“We’re not good at tooting our own horn,” says Sheila Needham. Allow me, then, to share what I have learned about this WI gal!
As you will recall from a recent Membership Monday, Sheila Needham, the editor of the Quebec Women’s Institute Newsletter, graciously agreed that we could reprint the pictures and summarize the content of the Autumn/Winter issue. Her name has appeared here before on the FWIC blog. It was Sheila who alerted us to the fundraising projects undertaken by the Canadian WI’s in support of the Associated Country Women of the World (ACWW). Sheila is the editor of the ACWW newsletter as well.
The ACWW has had a hand in improving the lives of women from all walks of life, and by extension, society as a whole. Endeavours include building hospitals, lobbying for access to fresh water, or funding projects to educate and empower women.
As it happens, our Sheila, who was recently elected Canada Area President of the ACWW, has been discovered by more than just yours truly. Not only did CBC Radio’s Susan Campbell interview her, Matthew McCully of the Serbrooke Record wrote a wonder profile piece titled Sheila Needham-Think locally, act globally.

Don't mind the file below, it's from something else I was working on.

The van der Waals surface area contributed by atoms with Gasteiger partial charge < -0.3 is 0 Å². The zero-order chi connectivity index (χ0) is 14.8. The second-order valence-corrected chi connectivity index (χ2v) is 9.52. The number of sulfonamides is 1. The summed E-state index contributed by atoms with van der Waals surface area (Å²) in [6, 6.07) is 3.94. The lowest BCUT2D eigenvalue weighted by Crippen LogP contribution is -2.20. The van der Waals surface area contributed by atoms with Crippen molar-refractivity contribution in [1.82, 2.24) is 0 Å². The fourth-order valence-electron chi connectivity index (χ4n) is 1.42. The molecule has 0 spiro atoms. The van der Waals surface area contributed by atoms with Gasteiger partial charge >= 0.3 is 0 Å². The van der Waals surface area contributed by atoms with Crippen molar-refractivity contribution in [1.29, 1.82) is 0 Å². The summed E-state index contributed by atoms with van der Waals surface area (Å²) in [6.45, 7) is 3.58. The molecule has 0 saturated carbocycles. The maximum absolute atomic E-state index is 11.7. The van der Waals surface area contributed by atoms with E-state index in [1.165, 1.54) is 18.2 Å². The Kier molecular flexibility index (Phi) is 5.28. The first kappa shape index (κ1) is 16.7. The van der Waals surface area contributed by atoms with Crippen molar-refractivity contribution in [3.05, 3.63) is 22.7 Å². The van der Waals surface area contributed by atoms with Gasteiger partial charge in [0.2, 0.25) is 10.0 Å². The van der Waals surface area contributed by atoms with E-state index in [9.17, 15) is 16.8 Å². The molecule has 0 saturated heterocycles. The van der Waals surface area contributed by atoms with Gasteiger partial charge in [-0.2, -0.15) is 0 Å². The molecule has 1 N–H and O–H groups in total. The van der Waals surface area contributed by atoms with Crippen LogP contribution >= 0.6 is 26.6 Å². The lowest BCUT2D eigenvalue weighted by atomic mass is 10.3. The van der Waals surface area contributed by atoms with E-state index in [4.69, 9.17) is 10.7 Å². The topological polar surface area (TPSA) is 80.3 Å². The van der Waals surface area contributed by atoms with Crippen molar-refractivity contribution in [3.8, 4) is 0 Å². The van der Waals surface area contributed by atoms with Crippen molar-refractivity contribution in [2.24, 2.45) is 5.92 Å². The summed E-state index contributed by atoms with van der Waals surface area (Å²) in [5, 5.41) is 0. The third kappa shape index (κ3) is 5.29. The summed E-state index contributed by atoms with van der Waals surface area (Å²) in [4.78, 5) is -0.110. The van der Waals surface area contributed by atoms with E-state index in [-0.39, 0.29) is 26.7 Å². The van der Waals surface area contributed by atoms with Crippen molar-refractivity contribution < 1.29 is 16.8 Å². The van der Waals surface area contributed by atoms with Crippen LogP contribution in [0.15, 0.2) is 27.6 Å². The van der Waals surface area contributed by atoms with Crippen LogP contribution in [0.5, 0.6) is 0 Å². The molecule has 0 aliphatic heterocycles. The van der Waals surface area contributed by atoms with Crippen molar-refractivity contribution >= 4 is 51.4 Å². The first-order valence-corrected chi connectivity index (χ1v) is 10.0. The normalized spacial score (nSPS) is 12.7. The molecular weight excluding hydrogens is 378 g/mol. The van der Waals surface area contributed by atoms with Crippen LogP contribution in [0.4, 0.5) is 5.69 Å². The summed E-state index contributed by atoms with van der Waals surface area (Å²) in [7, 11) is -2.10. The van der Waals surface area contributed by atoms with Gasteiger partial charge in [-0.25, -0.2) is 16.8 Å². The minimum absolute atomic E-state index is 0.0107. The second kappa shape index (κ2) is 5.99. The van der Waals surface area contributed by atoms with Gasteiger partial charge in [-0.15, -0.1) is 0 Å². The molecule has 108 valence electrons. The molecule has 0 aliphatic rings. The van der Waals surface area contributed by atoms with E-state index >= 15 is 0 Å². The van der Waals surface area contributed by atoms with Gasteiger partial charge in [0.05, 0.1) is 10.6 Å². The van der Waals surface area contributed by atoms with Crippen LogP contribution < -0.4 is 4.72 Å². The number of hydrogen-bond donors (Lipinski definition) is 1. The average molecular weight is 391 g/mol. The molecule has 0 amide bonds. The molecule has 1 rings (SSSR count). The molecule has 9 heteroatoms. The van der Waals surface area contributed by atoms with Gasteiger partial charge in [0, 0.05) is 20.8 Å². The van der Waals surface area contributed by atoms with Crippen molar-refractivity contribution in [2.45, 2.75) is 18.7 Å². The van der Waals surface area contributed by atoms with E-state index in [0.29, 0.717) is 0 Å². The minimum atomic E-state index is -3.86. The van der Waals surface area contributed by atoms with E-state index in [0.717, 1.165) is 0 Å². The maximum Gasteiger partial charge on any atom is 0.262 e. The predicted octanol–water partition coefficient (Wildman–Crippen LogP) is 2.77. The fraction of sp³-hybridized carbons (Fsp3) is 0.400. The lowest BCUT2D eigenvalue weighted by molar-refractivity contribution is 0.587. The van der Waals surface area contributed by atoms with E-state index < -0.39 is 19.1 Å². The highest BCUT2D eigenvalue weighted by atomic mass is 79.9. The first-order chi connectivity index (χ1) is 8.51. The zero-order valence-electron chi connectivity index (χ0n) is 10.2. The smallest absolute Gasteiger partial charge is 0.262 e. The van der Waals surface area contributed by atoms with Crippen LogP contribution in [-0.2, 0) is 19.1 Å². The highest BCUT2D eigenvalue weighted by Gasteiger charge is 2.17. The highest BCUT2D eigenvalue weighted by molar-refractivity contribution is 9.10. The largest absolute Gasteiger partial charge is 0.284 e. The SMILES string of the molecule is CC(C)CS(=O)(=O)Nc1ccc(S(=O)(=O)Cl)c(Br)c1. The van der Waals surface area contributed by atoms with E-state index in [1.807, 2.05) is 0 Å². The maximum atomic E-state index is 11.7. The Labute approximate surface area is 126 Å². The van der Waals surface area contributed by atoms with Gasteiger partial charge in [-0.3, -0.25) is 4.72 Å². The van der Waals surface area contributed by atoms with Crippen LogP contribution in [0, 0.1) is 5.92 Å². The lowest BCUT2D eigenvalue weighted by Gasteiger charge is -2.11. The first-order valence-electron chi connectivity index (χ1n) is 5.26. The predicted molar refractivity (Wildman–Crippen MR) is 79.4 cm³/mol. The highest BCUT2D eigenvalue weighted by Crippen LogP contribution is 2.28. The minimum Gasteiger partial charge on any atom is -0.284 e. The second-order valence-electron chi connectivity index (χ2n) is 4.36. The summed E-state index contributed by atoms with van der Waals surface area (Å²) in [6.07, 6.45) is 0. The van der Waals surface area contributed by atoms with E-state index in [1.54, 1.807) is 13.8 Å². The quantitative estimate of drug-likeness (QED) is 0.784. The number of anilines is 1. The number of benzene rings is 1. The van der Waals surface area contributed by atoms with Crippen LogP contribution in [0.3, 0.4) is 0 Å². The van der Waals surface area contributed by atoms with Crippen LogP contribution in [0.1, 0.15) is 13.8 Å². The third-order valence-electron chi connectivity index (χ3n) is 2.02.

Sheila joined the WI 42 years ago. “My mother-in-law brought me to a meeting when I was first married,” she said. “I think that’s how most women get involved; a mother, a friend, an aunt, someone invites you to a meeting.”
To read more about this inspirational woman, click on the link below to download a .pdf copy of the newspaper article.
After you read the article, drop on by to Sheila’s Facebook page to wish her a happy birthday!
*** *** ***
Women’s Institute is a local, provincial, national and international organization that promotes women, families and communities. Our goal is to empower women to make a difference.
The idea to form a national group was first considered in 1912. In 1914, however, when the war began the idea was abandoned. At the war’s end, Miss Mary MacIsaac, Superintendent of Alberta Women’s Institute, revived the idea. She realized the importance of organizing the rural women of Canada so they might speak as one voice for needed reforms, and the value of co-ordinating provincial groups for a more consistent organization. In February 1919, representatives of the provinces met in Winnipeg, Manitoba, to form the Federated Women’s Institutes of Canada.